In the Christian tradition, the variation of views on sexuality would appear to be much narrower. Institutional Christianity would maintain its hold on the believers and condemn any step outside of the strict rules and regulations. Before the emergence of the Christ, the roots of the Christian view of sexuality would start with the olded Hebraic tradition. The Genesis is precisely the scene of the fall of man, an innocently naked humanity, into the pitfalls of passion. From this would sprout a tradition, as portrayed in the Ancient Testament, extremely negative towards anything sexual, and particularly misogynistic, with the husband being the master (baal) of his wife, as well as adultery being condemned by death sentence, while on the other hand husbands were allowed to have sex with prostitutes or non-married women. 6 At best, sexuality was invoked and valorised only as a means to fecundity. It is with this misogynistic background that Jesus’s behaviour would radically contrast : he allowed women to become his disciples, ate with them, praised their good deeds, took their defence. Asked by the conservative Pharisees regarding the possibility of repudiating one’s wife for any reason, Jesus replied that it was not originally so even in the old tradition, and that it is only because of the rigidity of their heart that Moses allowed them to do so. 7

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With the Church Fathers, the discourse changes slightly : since the Kingdom of God is still awaited, the community settles and must get organised to develop and last. Sexuality in marriage is back to being accepted for the sake of procreation.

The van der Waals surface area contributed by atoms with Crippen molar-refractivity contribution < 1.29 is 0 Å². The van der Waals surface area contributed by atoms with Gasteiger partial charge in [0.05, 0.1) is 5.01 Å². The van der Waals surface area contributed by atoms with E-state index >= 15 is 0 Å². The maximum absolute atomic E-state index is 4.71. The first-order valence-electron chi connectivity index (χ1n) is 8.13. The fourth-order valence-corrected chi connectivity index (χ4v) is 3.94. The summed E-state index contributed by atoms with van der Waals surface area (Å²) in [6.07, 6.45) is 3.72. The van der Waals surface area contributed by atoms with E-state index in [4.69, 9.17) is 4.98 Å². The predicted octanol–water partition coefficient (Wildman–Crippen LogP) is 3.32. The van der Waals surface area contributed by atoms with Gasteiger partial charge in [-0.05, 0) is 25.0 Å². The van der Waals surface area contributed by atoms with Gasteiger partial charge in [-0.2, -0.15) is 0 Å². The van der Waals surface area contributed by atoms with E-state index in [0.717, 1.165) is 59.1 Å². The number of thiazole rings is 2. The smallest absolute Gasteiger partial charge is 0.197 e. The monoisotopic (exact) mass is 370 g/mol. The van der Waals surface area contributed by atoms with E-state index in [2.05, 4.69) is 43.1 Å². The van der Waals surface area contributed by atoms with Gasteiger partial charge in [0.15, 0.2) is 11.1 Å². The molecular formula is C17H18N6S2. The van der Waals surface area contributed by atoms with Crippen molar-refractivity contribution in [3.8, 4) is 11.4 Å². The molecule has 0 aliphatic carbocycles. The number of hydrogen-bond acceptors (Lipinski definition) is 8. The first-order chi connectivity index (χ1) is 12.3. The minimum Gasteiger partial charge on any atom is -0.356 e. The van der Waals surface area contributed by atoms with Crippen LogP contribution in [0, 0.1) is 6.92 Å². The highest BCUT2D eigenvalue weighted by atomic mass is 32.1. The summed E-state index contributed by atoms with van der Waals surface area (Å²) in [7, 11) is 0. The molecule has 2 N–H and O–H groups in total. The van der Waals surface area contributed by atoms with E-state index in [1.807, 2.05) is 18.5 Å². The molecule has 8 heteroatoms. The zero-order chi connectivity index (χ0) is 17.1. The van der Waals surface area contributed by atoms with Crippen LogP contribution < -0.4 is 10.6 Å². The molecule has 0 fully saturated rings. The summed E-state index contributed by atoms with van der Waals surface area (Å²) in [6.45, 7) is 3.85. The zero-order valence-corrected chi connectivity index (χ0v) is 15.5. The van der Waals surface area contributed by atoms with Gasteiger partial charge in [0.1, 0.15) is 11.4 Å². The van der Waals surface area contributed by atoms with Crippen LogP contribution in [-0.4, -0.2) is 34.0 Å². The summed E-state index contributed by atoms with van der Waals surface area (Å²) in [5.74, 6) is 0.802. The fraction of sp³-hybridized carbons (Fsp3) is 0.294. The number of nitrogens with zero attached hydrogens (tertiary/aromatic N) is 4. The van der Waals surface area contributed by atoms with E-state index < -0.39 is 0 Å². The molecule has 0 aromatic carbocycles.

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Jesus’ disciples would not show the same inspiration, as they understood the coming of the Kingdom, dearly awaited, as the main reason for their celibacy : if God is about to come, why bothering with another human being ? This may also explain why Jesus, unlike in the Judaic tradition, did not insist on a call for procreation : “indeed, one cannot at the same time announce the end of times for his generation” 8 and invite to start another one. As noted by Albert Schweitzer, his ethics is “interim” 9 : it is “the ethics of an exceptional situation in the brief time that separates us from the end of the world.” 10 Saint Paul would be particularly faithful and radical to this direction, seeing in Eve the human seduced by Satan, and defending the subjection of women to men : “The chief of the man is the Christ; the chief of the woman is the man.” 11 With the Church Fathers, the discourse changes slightly : since the Kingdom of God is still awaited, the community settles and must get organised to develop and last. Sexuality in marriage is back to being accepted for the sake of procreation. But the Greek interferences would deepen the anti-pleasure ideology: “the influence of Platonism reinforced the distrust towards corporal realities, and that of Stoicism, the austerity with regards to the diverse sexual practices, judged degrading.” 12 The establishment of monastic orders would further apply an ideal of continence, trying to initiate a community of consecrated virgins. With Augustine, the original scene becomes one of a primal sexual sin, and “since then, sexuality is sinful, it transmits the stain of our very parents.” 13 The desert Fathers would extend this conception of a spiritual purity by condemning even sensual thoughts. In the Graeco-Latin world, the restrictive policy on sexuality, until then pagan, would be rigidified into what was considered as the Word of God. In the Middle Age, major figures such as St Thomas of Aquinas would attempt to reduce the extent of the accusation, by considering sexual pleasure as a byproduct of the act of reproduction, thus being morally acceptable if the pleasure was not aimed at, as the final end of it.